[plt-scheme] documentation feature requests

From: Lee Spector (lspector at hampshire.edu)
Date: Sun Nov 15 15:14:37 EST 2009

I've been using and teaching DrScheme for a couple of months now, and  
while I'm still a newbie I would nonetheless like to offer a couple of  
suggestions based on my experience coming from Common Lisp  
environments and teaching students with an unusually wide range of  
backgrounds and motivations.

1. It would be really great if DrScheme provided more immediate access  
to more rudimentary documentation right in the IDE. I'm thinking  
primarily of arglist info and/or English descriptions of what  
particular procedures do.  I know that one can get into the main  
documentation in a browser with a couple of keystrokes, and it may  
seem like that should be good enough. But for one thing that  
documentation isn't as helpful to beginners as it might be (see  
below), and for another those couple of keystrokes and the context  
switching add up when you're trying to write code and aren't yet  
fluent. Having the information you need right there in the IDE, right  
when you need it, is qualitatively different. When I first started  
with DrScheme I made a plea here for "arglist on space" and received  
helpful replies about ways to get this in other editors along with  
explanations of why it isn't straightforward in PLT (because of case-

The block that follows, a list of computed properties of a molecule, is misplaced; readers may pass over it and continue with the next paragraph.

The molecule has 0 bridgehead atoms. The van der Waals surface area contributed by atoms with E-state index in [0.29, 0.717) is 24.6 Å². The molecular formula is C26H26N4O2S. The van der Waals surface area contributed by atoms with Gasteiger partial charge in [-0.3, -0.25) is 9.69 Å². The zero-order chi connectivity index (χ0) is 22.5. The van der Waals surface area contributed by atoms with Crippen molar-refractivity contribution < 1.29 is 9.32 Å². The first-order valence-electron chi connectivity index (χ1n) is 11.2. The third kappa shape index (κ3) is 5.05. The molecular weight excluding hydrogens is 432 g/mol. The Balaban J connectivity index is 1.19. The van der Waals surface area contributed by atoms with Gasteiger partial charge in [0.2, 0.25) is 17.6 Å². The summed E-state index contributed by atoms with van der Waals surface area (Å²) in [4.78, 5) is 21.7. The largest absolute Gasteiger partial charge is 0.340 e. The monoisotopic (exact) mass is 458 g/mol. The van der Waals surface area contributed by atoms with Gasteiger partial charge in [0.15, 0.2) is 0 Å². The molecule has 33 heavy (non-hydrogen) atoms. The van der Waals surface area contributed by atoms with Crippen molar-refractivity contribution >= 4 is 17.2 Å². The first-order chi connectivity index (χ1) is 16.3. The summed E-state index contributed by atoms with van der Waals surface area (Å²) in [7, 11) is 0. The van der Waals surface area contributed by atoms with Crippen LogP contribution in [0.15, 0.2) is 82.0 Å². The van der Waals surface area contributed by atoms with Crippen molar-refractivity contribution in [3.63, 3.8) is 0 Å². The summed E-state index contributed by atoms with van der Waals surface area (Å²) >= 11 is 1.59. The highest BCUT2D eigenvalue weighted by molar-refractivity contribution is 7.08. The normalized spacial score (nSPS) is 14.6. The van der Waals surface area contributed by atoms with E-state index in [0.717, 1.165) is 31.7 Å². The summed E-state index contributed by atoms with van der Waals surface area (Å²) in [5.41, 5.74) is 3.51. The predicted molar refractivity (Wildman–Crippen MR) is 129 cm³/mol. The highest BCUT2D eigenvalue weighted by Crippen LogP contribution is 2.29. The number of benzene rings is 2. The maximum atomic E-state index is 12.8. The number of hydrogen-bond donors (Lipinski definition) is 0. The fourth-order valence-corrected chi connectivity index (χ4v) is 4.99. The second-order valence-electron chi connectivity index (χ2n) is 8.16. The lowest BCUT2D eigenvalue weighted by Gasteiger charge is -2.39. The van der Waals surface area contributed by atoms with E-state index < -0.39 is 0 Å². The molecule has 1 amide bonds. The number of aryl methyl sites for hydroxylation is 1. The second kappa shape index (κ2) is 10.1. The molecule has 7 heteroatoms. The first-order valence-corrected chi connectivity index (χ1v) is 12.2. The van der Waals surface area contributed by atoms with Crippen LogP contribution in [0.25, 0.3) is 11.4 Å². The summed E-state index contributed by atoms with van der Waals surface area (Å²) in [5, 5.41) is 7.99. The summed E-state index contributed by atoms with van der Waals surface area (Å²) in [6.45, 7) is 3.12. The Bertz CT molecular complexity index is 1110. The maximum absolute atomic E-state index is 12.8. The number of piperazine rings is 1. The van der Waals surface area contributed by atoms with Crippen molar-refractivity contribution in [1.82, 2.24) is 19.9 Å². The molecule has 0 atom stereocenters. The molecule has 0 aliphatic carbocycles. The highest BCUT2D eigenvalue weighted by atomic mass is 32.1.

lambda, at least). All the same, I think it would be possible to do  
something along these lines, and that even something partial would  
make a big difference for me and my students. I also know that what  
DrScheme provides is probably already a lot better than what most IDEs  
provide for most languages, but I guess I'm spoiled from using Common  
Lisp environments that provide arglist-on-space and keystroke access  
to documentation strings right in the IDE. I figure DrScheme could do  
something approximating this and I think this would be really helpful.

2. More examples -- simple, minimal examples -- in the documentation  
would help very very very much, both for relatively experienced  
programmers and especially for beginners. I also teach using  
Processing (www.processing.org) and the presence of simple examples in  
the documentation of every procedure is a transformative thing. The  
PLT documentation seems admirably thorough but it is often completely  
baffling to my students and I myself often have to chase several links  
before I can figure out how to make even a simple call to a particular  
procedure that interests me. And it's discouraging, because one never  
knows how many link-following and new-concept-learning steps will be  
required to make that first simple call. I'm not talking about  
complicated examples, and in fact the simpler the better. With such  
examples the user can try any procedure out immediately by cutting,  
pasting, and then adapting the example to suit their purposes. The  
"adapting" step may require a lot more reading, of course, but at that  
point the foot is in the door. I realize it will take time to write  
these examples, but I think they would make a big difference.

Just my 2 cents! Overall I'm enjoying working with PLT/DrScheme quite  
a bit, and I thank everyone involved for creating such a great  


Lee Spector, Professor of Computer Science
School of Cognitive Science, Hampshire College
893 West Street, Amherst, MA 01002-3359
lspector at hampshire.edu, http://hampshire.edu/lspector/
Phone: 413-559-5352, Fax: 413-559-5438

Check out Genetic Programming and Evolvable Machines:
http://www.springer.com/10710 - http://gpemjournal.blogspot.com/

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